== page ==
Update Five 11:44 March 29/03/2016:
I’ve posted a shorter fix – here’s how to fix it with an iTunes sync and Airplane mode!
Update Four 11:10 March 29/03/2016: there’s a fix! There are a lot of steps, but if you really want to get back in action Wojtek Pietrusiewicz has a fix. Apparently he spent four hours getting it working.
Update Three 22:20 March 28/03/2016: a few updates have occurred to the Booking.com app, as these have appeared quicker than Apple would usually review them, my guess would be Apple is working with Booking.com to try and find a workaround without requiring a whole iOS release.
Update Two 15:00 March 28/03/2016: it looks like it might not be the size of the association file but an issue with Shared Web Credentials – which allows apps / websites to share login info.
Update One 13:00 March 28/03/2016: Booking.com have updated their association file – it’s now only 4KB – this hasn’t fixed the issue but should prevent new users that install from hitting the same problem. Even reinstalling the app and rebooting doesn’t fix it – the swcd (shared web credentials daemon) crashes once it’s got corrupt data in it.
A lot of users (including myself and a few friends) are experiencing links in Mail and Messages not working, and some links in Safari, like Google Search results, not opening. A long press on a broken link causes the app you’re in to crash, otherwise a standard tap highlights the link but nothing happens.
This issue was reported by some users on 9.2.1 but has only become widespread since 9.3 was released on 21st March 2016.
What’s Going On
In iOS 9 Apple introduced Universal Links, these allow app developers to associate their website and app, so links to the website can open the app up automatically if installed. For example, following a link to a Guardian article opens up the Guardian app to that specific article instead of their website.
App developers put an app association file on their website which lists which types of URLs the app can open. When you install an app, iOS downloads this associated file and updates your own database of what URLs your installed apps can open. The website and app listing in iTunes are linked by the developer – so it prevents anyone from hijacking your website with their app.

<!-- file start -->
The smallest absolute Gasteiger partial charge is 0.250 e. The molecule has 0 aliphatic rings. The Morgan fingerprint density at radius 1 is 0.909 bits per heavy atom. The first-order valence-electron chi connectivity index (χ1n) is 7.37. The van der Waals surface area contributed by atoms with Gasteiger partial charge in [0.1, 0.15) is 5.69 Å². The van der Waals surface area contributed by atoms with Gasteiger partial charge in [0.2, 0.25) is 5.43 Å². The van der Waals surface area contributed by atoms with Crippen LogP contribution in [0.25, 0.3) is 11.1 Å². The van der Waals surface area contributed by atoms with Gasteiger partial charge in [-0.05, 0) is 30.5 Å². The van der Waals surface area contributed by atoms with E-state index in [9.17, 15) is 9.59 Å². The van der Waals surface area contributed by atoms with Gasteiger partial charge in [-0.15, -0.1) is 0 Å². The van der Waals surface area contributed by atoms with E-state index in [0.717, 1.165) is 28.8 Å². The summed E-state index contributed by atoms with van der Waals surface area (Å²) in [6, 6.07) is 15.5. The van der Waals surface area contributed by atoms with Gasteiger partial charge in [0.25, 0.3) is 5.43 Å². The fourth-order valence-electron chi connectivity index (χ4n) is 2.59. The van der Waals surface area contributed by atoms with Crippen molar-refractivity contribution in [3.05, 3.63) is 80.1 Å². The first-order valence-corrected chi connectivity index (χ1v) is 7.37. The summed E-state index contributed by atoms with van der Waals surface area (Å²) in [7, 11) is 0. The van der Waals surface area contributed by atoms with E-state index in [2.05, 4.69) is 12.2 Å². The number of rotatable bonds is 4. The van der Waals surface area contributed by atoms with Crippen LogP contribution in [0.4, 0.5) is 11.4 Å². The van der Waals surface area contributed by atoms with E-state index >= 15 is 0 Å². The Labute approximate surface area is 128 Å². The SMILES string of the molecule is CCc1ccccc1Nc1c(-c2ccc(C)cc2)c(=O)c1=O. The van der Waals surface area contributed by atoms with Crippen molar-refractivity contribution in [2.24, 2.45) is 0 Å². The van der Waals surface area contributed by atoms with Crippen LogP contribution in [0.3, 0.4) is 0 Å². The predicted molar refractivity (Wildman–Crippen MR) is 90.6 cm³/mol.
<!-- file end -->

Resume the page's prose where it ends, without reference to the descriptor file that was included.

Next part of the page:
When you tap a link in iOS, the system looks through the database of installed apps supported URLs to see if it matches a pattern an installed app can handle. If nothing matches it opens it up as a standard app.
Why’s It Broken
It looks like there’s a bug in iOS that completely breaks the Universal Links if it gets served an app association file that’s too large.
Benjamin Mayo of 9to5mac.com reported installing the Booking.com app consistently broke their test devices – which led Steve Troughton-Smith (who else…) to take a peep at their association file:
— Steve T-S (@stroughtonsmith) March 28, 2016
It seems that the large size of their file, due to it having every URL from their website inside it breaks the iOS database on the device. Apple allows you to have pattern based matching, so instead of having to include every hotel’s URL in the association file, Booking.com could just put /hotel/* to match all the hotels on their site.
Whilst Booking.com aren’t following the recommended approach, it’s not their fault that a third-party can break a fundamental system feature like web browsing. Apple should be handling these edges graciously.
The worst part – deleting the app doesn’t clear the Universal Link association. Because the OS process that handles the Universal Links has crashed, it appears unable to remove the corrupt database.
Be sure to keep your software up to date in case a future release addresses this issue.
Some users have been able to fix with an elaborate reboot cycle;
— Rosyna Keller (@rosyna) March 28, 2016
The other unknown fix is whether Booking.com can resolve it for now by changing their association file (update – they have but it doesn’t help if you’re already hit by the problem). This would only be effective until the next app breaks it – the only long-term fix is an update from Apple.